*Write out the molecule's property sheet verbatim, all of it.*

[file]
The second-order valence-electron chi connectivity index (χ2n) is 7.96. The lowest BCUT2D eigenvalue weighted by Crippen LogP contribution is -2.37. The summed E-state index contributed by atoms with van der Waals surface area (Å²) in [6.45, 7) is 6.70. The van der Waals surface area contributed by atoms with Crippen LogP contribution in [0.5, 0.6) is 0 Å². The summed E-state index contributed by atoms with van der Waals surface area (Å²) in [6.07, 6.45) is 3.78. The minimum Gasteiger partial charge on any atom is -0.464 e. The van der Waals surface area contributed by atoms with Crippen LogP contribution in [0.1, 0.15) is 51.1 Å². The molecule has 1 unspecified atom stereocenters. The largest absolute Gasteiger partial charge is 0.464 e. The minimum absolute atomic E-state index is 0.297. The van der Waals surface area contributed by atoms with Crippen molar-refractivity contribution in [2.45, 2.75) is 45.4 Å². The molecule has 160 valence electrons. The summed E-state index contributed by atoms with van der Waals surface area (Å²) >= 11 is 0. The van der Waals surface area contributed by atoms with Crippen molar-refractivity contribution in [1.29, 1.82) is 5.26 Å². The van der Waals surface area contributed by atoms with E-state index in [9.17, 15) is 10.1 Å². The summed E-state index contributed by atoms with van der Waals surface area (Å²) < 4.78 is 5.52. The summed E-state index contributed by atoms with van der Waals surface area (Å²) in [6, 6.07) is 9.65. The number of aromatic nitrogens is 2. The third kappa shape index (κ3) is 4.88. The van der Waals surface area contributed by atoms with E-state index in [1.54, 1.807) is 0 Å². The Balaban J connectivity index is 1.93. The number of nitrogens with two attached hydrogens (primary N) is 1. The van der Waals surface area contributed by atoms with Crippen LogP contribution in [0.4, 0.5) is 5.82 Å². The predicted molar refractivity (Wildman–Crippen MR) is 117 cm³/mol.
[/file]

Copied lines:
The second-order valence-electron chi connectivity index (χ2n) is 7.96. The lowest BCUT2D eigenvalue weighted by Crippen LogP contribution is -2.37. The summed E-state index contributed by atoms with van der Waals surface area (Å²) in [6.45, 7) is 6.70. The van der Waals surface area contributed by atoms with Crippen LogP contribution in [0.5, 0.6) is 0 Å². The summed E-state index contributed by atoms with van der Waals surface area (Å²) in [6.07, 6.45) is 3.78. The minimum Gasteiger partial charge on any atom is -0.464 e. The van der Waals surface area contributed by atoms with Crippen LogP contribution in [0.1, 0.15) is 51.1 Å². The molecule has 1 unspecified atom stereocenters. The largest absolute Gasteiger partial charge is 0.464 e. The minimum absolute atomic E-state index is 0.297. The van der Waals surface area contributed by atoms with Crippen molar-refractivity contribution in [2.45, 2.75) is 45.4 Å². The molecule has 160 valence electrons. The summed E-state index contributed by atoms with van der Waals surface area (Å²) >= 11 is 0. The van der Waals surface area contributed by atoms with Crippen molar-refractivity contribution in [1.29, 1.82) is 5.26 Å². The van der Waals surface area contributed by atoms with E-state index in [9.17, 15) is 10.1 Å². The summed E-state index contributed by atoms with van der Waals surface area (Å²) < 4.78 is 5.52. The summed E-state index contributed by atoms with van der Waals surface area (Å²) in [6, 6.07) is 9.65. The number of aromatic nitrogens is 2. The third kappa shape index (κ3) is 4.88. The van der Waals surface area contributed by atoms with E-state index in [1.54, 1.807) is 0 Å². The Balaban J connectivity index is 1.93. The number of nitrogens with two attached hydrogens (primary N) is 1. The van der Waals surface area contributed by atoms with Crippen LogP contribution in [0.4, 0.5) is 5.82 Å². The predicted molar refractivity (Wildman–Crippen MR) is 117 cm³/mol.